Kinect for Windows hardware and accompanying software would be available from February 1 this year in 12 countries including the US at a suggested retail price of $249.
Microsoft has chosen a hardware-only business model for Kinect for Windows, which means that the company will not be charging for the software development kit (SDK) or the runtime system. These will be available free to developers and end users, respectively. Independent developers will not pay license fees for the Kinect for Windows software or the ongoing software updates, and new Kinect for Windows hardware will be supported by Microsoft.
Of particular interest to developers will be new firmware that enables the depth camera to see objects as close as 50 cm in front of the device without losing accuracy or precision, with graceful degradation down to 40 cm.
The $249 price tag includes a one-year warranty and access to ongoing software updates for both speech and human tracking. Later this year, the company will offer special academic pricing (planned at $149) for qualified educational users.
Addressing the reason why the pricing of the Kinect for Windows system was higher than the Kinect for Xbox system, Eisler said that Microsoft's ability to sell Kinect for Xbox 360 at its current price point is in large part subsidized by consumers buying a number of Kinect games, subscribing to Xbox Live, and making other transactions associated with the Xbox 360.
In addition, he said that the Kinect for Xbox 360 was built for and tested with the Xbox 360 console only, which is why it was not licensed for general commercial use, supported, or under warranty when used on any other platform.
The news will undoubtedly be greeted with some interest by system developers who may now consider using the Kinect system in a variety of manufacturing and retail applications.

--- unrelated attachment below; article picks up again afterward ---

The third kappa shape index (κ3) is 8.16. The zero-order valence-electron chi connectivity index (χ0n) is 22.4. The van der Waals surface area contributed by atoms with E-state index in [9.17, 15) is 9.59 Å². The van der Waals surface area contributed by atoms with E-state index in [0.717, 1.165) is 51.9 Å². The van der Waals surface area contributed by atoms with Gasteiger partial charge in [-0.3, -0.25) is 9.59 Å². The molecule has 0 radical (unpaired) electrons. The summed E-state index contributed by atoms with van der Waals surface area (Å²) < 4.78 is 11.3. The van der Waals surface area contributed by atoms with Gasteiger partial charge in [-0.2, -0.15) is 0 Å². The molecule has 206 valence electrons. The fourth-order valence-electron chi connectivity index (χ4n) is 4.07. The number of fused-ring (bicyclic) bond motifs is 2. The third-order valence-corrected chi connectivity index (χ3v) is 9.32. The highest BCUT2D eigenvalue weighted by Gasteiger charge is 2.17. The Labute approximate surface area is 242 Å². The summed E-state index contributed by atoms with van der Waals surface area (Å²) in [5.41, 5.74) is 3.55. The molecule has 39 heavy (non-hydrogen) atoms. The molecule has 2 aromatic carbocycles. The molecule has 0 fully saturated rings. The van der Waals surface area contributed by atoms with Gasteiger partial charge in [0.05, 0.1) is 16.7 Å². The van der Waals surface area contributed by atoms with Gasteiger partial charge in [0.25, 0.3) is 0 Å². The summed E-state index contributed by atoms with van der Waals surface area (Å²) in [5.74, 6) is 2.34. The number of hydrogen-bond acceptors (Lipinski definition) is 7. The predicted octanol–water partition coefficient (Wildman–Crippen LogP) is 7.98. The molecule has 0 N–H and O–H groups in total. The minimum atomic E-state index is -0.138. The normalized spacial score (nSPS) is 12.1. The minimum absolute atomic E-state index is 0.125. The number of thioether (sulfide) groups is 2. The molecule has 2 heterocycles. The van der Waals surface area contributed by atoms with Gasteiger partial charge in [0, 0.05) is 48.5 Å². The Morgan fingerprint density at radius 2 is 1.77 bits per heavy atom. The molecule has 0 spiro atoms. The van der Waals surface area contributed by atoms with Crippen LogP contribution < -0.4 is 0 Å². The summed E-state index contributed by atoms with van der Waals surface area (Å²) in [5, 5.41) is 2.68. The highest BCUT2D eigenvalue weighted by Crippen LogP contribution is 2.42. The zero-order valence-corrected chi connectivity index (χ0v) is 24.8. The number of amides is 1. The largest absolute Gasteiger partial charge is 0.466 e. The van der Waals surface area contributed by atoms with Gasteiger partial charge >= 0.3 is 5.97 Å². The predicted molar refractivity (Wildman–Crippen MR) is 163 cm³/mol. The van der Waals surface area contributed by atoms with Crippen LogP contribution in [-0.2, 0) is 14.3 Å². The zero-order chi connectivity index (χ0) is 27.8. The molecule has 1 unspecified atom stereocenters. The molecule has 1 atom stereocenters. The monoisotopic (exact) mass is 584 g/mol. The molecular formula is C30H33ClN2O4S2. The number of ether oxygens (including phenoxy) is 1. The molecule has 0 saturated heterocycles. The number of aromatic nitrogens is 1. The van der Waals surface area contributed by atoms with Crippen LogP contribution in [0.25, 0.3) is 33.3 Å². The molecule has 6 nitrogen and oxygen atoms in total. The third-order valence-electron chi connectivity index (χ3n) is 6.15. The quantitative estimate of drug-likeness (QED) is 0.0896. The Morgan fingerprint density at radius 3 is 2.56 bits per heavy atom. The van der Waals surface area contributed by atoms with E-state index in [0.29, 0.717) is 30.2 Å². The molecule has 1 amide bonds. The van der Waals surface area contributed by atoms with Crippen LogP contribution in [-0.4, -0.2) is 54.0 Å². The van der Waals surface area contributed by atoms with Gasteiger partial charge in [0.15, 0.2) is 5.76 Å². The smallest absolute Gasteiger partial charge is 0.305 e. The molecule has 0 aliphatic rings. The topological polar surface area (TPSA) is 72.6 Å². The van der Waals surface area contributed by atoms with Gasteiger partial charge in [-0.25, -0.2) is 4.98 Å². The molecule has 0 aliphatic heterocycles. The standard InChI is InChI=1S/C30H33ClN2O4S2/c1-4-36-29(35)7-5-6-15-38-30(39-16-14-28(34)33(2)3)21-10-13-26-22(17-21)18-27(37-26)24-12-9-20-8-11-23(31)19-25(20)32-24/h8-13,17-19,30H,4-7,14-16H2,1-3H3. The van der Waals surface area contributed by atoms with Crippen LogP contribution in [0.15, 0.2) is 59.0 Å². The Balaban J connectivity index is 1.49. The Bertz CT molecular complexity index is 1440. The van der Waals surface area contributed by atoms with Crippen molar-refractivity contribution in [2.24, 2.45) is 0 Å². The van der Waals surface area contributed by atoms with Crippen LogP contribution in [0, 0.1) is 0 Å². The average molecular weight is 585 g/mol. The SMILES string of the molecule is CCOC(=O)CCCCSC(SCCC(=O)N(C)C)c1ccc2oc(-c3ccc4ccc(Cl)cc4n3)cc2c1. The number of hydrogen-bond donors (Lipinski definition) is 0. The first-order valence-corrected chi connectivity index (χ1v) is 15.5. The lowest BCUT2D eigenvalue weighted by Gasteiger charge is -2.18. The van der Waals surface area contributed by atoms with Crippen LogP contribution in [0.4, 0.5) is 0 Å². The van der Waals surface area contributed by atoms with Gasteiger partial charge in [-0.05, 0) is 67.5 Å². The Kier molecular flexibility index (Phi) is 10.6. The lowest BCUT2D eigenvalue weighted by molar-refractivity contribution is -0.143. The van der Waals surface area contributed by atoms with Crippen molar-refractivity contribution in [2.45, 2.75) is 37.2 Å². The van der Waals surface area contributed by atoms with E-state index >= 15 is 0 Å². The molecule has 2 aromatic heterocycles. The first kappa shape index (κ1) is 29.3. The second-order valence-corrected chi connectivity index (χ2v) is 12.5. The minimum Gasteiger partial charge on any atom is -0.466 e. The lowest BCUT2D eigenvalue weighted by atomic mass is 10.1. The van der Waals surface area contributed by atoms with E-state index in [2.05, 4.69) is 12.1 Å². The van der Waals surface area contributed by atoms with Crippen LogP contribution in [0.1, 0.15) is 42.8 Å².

Those who might still be somewhat skeptical should note that -- during a keynote speech at the CES show (Las Vegas, Nevada) -- Microsoft's Steve Ballmer announced that Siemens, Citi, Boeing, American Express, Unilever, United Health Group, Mattel, and Toyota are just some of the companies that Microsoft is already working with to develop Kinect-based systems.
Clearly, Microsoft has great hopes that the platform will be successful outside the gaming arena. And if you have an interesting idea of how you could use the Kinect system, then you might like to consider taking part in a Microsoft's initiative called the Kinect Accelerator incubation project, which is run by Microsoft BizSpark.
The project will give ten successful companies an investment of $20,000 each to develop a system around the Kinect on either Windows or Xbox 360. At the end of the program, each company will have an opportunity to present at an Investor Demo Day to angel investors, venture capitalists, Microsoft executives, and media and industry professionals.
Applications are being accepted through Jan. 25, 2012, so there's still time to make a proposal.